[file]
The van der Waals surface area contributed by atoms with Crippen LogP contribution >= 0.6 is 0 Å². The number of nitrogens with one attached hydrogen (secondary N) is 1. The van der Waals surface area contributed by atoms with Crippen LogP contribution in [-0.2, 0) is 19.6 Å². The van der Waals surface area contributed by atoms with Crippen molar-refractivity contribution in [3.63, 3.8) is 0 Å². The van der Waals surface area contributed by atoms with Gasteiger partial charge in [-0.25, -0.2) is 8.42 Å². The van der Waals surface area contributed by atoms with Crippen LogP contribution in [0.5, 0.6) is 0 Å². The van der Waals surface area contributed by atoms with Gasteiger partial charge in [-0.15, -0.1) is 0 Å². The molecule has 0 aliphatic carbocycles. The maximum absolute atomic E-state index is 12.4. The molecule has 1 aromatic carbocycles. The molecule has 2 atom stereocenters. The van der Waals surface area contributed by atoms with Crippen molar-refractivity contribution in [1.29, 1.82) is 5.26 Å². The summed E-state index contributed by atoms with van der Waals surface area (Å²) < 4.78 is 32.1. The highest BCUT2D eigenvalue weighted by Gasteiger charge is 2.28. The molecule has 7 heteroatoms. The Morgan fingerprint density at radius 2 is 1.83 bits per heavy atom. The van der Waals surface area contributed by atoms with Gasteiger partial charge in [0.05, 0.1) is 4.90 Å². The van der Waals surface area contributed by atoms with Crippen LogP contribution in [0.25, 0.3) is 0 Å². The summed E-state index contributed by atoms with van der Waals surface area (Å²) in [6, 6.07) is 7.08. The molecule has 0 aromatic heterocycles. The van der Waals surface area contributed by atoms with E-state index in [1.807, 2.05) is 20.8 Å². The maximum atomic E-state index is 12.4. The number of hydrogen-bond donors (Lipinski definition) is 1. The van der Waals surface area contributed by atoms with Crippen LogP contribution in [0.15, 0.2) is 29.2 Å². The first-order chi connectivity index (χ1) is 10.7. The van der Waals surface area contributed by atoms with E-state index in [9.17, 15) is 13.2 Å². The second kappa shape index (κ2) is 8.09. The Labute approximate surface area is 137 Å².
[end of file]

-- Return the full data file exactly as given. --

The van der Waals surface area contributed by atoms with Crippen LogP contribution >= 0.6 is 0 Å². The number of nitrogens with one attached hydrogen (secondary N) is 1. The van der Waals surface area contributed by atoms with Crippen LogP contribution in [-0.2, 0) is 19.6 Å². The van der Waals surface area contributed by atoms with Crippen molar-refractivity contribution in [3.63, 3.8) is 0 Å². The van der Waals surface area contributed by atoms with Gasteiger partial charge in [-0.25, -0.2) is 8.42 Å². The van der Waals surface area contributed by atoms with Crippen LogP contribution in [0.5, 0.6) is 0 Å². The van der Waals surface area contributed by atoms with Gasteiger partial charge in [-0.15, -0.1) is 0 Å². The molecule has 0 aliphatic carbocycles. The maximum absolute atomic E-state index is 12.4. The molecule has 1 aromatic carbocycles. The molecule has 2 atom stereocenters. The van der Waals surface area contributed by atoms with Crippen molar-refractivity contribution in [1.29, 1.82) is 5.26 Å². The summed E-state index contributed by atoms with van der Waals surface area (Å²) < 4.78 is 32.1. The highest BCUT2D eigenvalue weighted by Gasteiger charge is 2.28. The molecule has 7 heteroatoms. The Morgan fingerprint density at radius 2 is 1.83 bits per heavy atom. The van der Waals surface area contributed by atoms with Gasteiger partial charge in [0.05, 0.1) is 4.90 Å². The van der Waals surface area contributed by atoms with Crippen LogP contribution in [0.25, 0.3) is 0 Å². The summed E-state index contributed by atoms with van der Waals surface area (Å²) in [6, 6.07) is 7.08. The molecule has 0 aromatic heterocycles. The van der Waals surface area contributed by atoms with E-state index in [1.807, 2.05) is 20.8 Å². The maximum atomic E-state index is 12.4. The number of hydrogen-bond donors (Lipinski definition) is 1. The van der Waals surface area contributed by atoms with Crippen LogP contribution in [0.15, 0.2) is 29.2 Å². The first-order chi connectivity index (χ1) is 10.7. The van der Waals surface area contributed by atoms with E-state index in [9.17, 15) is 13.2 Å². The second kappa shape index (κ2) is 8.09. The Labute approximate surface area is 137 Å².